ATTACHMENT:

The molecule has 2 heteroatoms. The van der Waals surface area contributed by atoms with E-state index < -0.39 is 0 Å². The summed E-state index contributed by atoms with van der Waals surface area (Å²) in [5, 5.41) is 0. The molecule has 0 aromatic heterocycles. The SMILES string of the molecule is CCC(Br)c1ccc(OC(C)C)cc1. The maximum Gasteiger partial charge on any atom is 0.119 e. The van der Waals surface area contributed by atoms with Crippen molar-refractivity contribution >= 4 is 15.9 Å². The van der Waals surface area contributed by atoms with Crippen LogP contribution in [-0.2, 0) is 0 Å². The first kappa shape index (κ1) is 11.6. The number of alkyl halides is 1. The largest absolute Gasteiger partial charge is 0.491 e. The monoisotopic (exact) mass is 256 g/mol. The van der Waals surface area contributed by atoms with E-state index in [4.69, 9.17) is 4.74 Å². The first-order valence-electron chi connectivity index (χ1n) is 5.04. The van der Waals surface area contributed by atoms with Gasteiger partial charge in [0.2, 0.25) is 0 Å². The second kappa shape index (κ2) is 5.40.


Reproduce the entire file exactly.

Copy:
The molecule has 2 heteroatoms. The van der Waals surface area contributed by atoms with E-state index < -0.39 is 0 Å². The summed E-state index contributed by atoms with van der Waals surface area (Å²) in [5, 5.41) is 0. The molecule has 0 aromatic heterocycles. The SMILES string of the molecule is CCC(Br)c1ccc(OC(C)C)cc1. The maximum Gasteiger partial charge on any atom is 0.119 e. The van der Waals surface area contributed by atoms with Crippen molar-refractivity contribution >= 4 is 15.9 Å². The van der Waals surface area contributed by atoms with Crippen LogP contribution in [-0.2, 0) is 0 Å². The first kappa shape index (κ1) is 11.6. The number of alkyl halides is 1. The largest absolute Gasteiger partial charge is 0.491 e. The monoisotopic (exact) mass is 256 g/mol. The van der Waals surface area contributed by atoms with E-state index in [4.69, 9.17) is 4.74 Å². The first-order valence-electron chi connectivity index (χ1n) is 5.04. The van der Waals surface area contributed by atoms with Gasteiger partial charge in [0.2, 0.25) is 0 Å². The second kappa shape index (κ2) is 5.40.